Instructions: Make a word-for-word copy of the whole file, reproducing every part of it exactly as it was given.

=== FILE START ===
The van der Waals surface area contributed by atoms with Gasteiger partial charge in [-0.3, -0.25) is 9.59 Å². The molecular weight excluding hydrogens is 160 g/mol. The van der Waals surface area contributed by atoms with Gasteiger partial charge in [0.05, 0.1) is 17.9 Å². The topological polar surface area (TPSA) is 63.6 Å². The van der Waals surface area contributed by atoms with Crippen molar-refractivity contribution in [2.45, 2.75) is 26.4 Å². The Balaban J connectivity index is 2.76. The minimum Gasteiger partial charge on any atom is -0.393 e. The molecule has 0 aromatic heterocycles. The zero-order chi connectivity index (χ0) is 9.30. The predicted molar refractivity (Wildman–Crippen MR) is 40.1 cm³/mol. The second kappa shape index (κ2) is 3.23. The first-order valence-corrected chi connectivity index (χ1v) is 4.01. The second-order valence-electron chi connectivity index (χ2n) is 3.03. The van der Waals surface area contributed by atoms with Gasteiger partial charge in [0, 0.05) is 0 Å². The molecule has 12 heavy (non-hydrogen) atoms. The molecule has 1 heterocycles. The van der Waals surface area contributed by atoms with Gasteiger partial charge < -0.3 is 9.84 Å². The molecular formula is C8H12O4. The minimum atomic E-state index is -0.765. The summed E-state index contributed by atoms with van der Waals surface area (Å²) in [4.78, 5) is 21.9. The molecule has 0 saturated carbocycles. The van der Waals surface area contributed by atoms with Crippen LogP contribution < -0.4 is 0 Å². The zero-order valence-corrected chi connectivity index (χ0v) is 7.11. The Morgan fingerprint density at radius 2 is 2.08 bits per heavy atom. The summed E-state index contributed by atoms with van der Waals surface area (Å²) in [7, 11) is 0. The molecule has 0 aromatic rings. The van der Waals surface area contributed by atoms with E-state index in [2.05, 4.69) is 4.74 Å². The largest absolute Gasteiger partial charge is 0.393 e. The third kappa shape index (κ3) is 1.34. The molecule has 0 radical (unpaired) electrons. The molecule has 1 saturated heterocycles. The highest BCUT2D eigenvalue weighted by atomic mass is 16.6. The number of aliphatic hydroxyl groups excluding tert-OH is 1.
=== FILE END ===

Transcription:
The van der Waals surface area contributed by atoms with Gasteiger partial charge in [-0.3, -0.25) is 9.59 Å². The molecular weight excluding hydrogens is 160 g/mol. The van der Waals surface area contributed by atoms with Gasteiger partial charge in [0.05, 0.1) is 17.9 Å². The topological polar surface area (TPSA) is 63.6 Å². The van der Waals surface area contributed by atoms with Crippen molar-refractivity contribution in [2.45, 2.75) is 26.4 Å². The Balaban J connectivity index is 2.76. The minimum Gasteiger partial charge on any atom is -0.393 e. The molecule has 0 aromatic heterocycles. The zero-order chi connectivity index (χ0) is 9.30. The predicted molar refractivity (Wildman–Crippen MR) is 40.1 cm³/mol. The second kappa shape index (κ2) is 3.23. The first-order valence-corrected chi connectivity index (χ1v) is 4.01. The second-order valence-electron chi connectivity index (χ2n) is 3.03. The van der Waals surface area contributed by atoms with Gasteiger partial charge in [0, 0.05) is 0 Å². The molecule has 12 heavy (non-hydrogen) atoms. The molecule has 1 heterocycles. The van der Waals surface area contributed by atoms with Gasteiger partial charge < -0.3 is 9.84 Å². The molecular formula is C8H12O4. The minimum atomic E-state index is -0.765. The summed E-state index contributed by atoms with van der Waals surface area (Å²) in [4.78, 5) is 21.9. The molecule has 0 saturated carbocycles. The van der Waals surface area contributed by atoms with Crippen LogP contribution < -0.4 is 0 Å². The zero-order valence-corrected chi connectivity index (χ0v) is 7.11. The Morgan fingerprint density at radius 2 is 2.08 bits per heavy atom. The summed E-state index contributed by atoms with van der Waals surface area (Å²) in [7, 11) is 0. The molecule has 0 aromatic rings. The van der Waals surface area contributed by atoms with E-state index in [2.05, 4.69) is 4.74 Å². The largest absolute Gasteiger partial charge is 0.393 e. The third kappa shape index (κ3) is 1.34. The molecule has 0 radical (unpaired) electrons. The molecule has 1 saturated heterocycles. The highest BCUT2D eigenvalue weighted by atomic mass is 16.6. The number of aliphatic hydroxyl groups excluding tert-OH is 1.